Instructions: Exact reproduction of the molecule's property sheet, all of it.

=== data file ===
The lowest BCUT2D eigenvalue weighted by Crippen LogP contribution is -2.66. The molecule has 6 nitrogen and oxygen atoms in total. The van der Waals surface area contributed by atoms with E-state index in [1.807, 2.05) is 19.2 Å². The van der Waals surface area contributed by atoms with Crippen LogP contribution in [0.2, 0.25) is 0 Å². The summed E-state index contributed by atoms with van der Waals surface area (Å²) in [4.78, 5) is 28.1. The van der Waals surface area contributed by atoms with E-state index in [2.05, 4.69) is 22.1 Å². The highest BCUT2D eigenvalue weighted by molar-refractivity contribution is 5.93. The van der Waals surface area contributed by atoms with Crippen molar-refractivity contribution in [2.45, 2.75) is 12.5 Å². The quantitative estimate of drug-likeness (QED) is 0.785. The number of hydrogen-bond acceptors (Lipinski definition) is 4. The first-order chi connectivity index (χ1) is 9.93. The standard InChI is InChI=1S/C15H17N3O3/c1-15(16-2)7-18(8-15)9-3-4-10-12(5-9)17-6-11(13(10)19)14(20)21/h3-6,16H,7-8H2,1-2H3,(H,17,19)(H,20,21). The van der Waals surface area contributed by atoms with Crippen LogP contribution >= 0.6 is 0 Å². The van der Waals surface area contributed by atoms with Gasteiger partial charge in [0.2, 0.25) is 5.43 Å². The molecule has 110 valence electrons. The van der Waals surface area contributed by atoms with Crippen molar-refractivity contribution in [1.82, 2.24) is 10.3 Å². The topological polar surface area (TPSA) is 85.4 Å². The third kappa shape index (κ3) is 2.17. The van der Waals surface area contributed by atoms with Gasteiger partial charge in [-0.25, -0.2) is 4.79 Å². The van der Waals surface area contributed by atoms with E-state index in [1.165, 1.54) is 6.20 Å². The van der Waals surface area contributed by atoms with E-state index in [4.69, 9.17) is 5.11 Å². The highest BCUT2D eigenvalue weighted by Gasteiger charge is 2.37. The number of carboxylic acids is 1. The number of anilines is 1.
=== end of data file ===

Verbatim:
The lowest BCUT2D eigenvalue weighted by Crippen LogP contribution is -2.66. The molecule has 6 nitrogen and oxygen atoms in total. The van der Waals surface area contributed by atoms with E-state index in [1.807, 2.05) is 19.2 Å². The van der Waals surface area contributed by atoms with Crippen LogP contribution in [0.2, 0.25) is 0 Å². The summed E-state index contributed by atoms with van der Waals surface area (Å²) in [4.78, 5) is 28.1. The van der Waals surface area contributed by atoms with E-state index in [2.05, 4.69) is 22.1 Å². The highest BCUT2D eigenvalue weighted by molar-refractivity contribution is 5.93. The van der Waals surface area contributed by atoms with Crippen molar-refractivity contribution in [2.45, 2.75) is 12.5 Å². The quantitative estimate of drug-likeness (QED) is 0.785. The number of hydrogen-bond acceptors (Lipinski definition) is 4. The first-order chi connectivity index (χ1) is 9.93. The standard InChI is InChI=1S/C15H17N3O3/c1-15(16-2)7-18(8-15)9-3-4-10-12(5-9)17-6-11(13(10)19)14(20)21/h3-6,16H,7-8H2,1-2H3,(H,17,19)(H,20,21). The van der Waals surface area contributed by atoms with Crippen LogP contribution >= 0.6 is 0 Å². The van der Waals surface area contributed by atoms with Gasteiger partial charge in [0.2, 0.25) is 5.43 Å². The molecule has 110 valence electrons. The van der Waals surface area contributed by atoms with Crippen molar-refractivity contribution in [1.82, 2.24) is 10.3 Å². The topological polar surface area (TPSA) is 85.4 Å². The third kappa shape index (κ3) is 2.17. The van der Waals surface area contributed by atoms with Gasteiger partial charge in [-0.25, -0.2) is 4.79 Å². The van der Waals surface area contributed by atoms with E-state index in [1.165, 1.54) is 6.20 Å². The van der Waals surface area contributed by atoms with E-state index in [4.69, 9.17) is 5.11 Å². The highest BCUT2D eigenvalue weighted by Gasteiger charge is 2.37. The number of carboxylic acids is 1. The number of anilines is 1.